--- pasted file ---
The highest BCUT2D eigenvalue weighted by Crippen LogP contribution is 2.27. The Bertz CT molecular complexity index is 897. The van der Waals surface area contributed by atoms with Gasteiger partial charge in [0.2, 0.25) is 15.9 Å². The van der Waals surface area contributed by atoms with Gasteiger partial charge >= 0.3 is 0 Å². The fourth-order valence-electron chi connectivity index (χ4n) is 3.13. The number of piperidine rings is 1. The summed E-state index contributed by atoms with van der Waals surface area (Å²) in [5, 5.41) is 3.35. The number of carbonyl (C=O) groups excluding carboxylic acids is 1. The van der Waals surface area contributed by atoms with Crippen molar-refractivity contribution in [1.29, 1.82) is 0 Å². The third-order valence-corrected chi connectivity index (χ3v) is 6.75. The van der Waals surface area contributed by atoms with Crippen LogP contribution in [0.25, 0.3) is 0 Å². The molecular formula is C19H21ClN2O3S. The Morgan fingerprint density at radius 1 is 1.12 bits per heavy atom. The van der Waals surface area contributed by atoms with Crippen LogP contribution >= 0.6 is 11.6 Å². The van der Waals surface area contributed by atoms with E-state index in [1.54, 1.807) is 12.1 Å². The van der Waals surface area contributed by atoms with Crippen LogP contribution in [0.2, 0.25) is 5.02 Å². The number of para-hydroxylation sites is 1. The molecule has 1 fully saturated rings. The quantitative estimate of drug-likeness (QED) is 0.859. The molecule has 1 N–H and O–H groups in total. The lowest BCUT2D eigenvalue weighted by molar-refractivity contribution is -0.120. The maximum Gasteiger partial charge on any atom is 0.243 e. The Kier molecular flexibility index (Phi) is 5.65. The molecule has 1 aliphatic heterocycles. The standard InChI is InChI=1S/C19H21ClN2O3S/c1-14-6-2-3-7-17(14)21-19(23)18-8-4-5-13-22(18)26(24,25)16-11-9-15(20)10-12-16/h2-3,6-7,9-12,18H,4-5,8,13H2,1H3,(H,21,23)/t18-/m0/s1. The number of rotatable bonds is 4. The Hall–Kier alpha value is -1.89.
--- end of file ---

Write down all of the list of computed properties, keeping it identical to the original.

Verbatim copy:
The highest BCUT2D eigenvalue weighted by Crippen LogP contribution is 2.27. The Bertz CT molecular complexity index is 897. The van der Waals surface area contributed by atoms with Gasteiger partial charge in [0.2, 0.25) is 15.9 Å². The van der Waals surface area contributed by atoms with Gasteiger partial charge >= 0.3 is 0 Å². The fourth-order valence-electron chi connectivity index (χ4n) is 3.13. The number of piperidine rings is 1. The summed E-state index contributed by atoms with van der Waals surface area (Å²) in [5, 5.41) is 3.35. The number of carbonyl (C=O) groups excluding carboxylic acids is 1. The van der Waals surface area contributed by atoms with Crippen molar-refractivity contribution in [1.29, 1.82) is 0 Å². The third-order valence-corrected chi connectivity index (χ3v) is 6.75. The van der Waals surface area contributed by atoms with Crippen LogP contribution in [0.25, 0.3) is 0 Å². The molecular formula is C19H21ClN2O3S. The Morgan fingerprint density at radius 1 is 1.12 bits per heavy atom. The van der Waals surface area contributed by atoms with Crippen LogP contribution >= 0.6 is 11.6 Å². The van der Waals surface area contributed by atoms with E-state index in [1.54, 1.807) is 12.1 Å². The van der Waals surface area contributed by atoms with Crippen LogP contribution in [0.2, 0.25) is 5.02 Å². The number of para-hydroxylation sites is 1. The molecule has 1 fully saturated rings. The quantitative estimate of drug-likeness (QED) is 0.859. The molecule has 1 N–H and O–H groups in total. The lowest BCUT2D eigenvalue weighted by molar-refractivity contribution is -0.120. The maximum Gasteiger partial charge on any atom is 0.243 e. The Kier molecular flexibility index (Phi) is 5.65. The molecule has 1 aliphatic heterocycles. The standard InChI is InChI=1S/C19H21ClN2O3S/c1-14-6-2-3-7-17(14)21-19(23)18-8-4-5-13-22(18)26(24,25)16-11-9-15(20)10-12-16/h2-3,6-7,9-12,18H,4-5,8,13H2,1H3,(H,21,23)/t18-/m0/s1. The number of rotatable bonds is 4. The Hall–Kier alpha value is -1.89.